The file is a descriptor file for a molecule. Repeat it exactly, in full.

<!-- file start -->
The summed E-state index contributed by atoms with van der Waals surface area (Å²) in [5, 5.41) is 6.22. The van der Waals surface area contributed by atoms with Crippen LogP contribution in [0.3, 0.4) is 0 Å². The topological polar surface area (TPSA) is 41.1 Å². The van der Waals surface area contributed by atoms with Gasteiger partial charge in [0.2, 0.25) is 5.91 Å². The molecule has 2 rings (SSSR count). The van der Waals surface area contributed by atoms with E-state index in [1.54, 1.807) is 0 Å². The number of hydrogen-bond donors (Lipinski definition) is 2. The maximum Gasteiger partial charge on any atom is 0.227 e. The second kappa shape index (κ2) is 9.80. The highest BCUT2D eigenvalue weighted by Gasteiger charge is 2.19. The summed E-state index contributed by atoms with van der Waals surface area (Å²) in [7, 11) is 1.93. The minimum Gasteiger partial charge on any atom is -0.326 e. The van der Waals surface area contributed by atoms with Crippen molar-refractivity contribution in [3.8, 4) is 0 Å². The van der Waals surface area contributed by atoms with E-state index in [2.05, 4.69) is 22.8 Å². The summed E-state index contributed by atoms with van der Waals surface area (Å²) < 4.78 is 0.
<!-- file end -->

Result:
The summed E-state index contributed by atoms with van der Waals surface area (Å²) in [5, 5.41) is 6.22. The van der Waals surface area contributed by atoms with Crippen LogP contribution in [0.3, 0.4) is 0 Å². The topological polar surface area (TPSA) is 41.1 Å². The van der Waals surface area contributed by atoms with Gasteiger partial charge in [0.2, 0.25) is 5.91 Å². The molecule has 2 rings (SSSR count). The van der Waals surface area contributed by atoms with E-state index in [1.54, 1.807) is 0 Å². The number of hydrogen-bond donors (Lipinski definition) is 2. The maximum Gasteiger partial charge on any atom is 0.227 e. The second kappa shape index (κ2) is 9.80. The highest BCUT2D eigenvalue weighted by Gasteiger charge is 2.19. The summed E-state index contributed by atoms with van der Waals surface area (Å²) in [7, 11) is 1.93. The minimum Gasteiger partial charge on any atom is -0.326 e. The van der Waals surface area contributed by atoms with Crippen molar-refractivity contribution in [3.8, 4) is 0 Å². The van der Waals surface area contributed by atoms with E-state index in [2.05, 4.69) is 22.8 Å². The summed E-state index contributed by atoms with van der Waals surface area (Å²) < 4.78 is 0.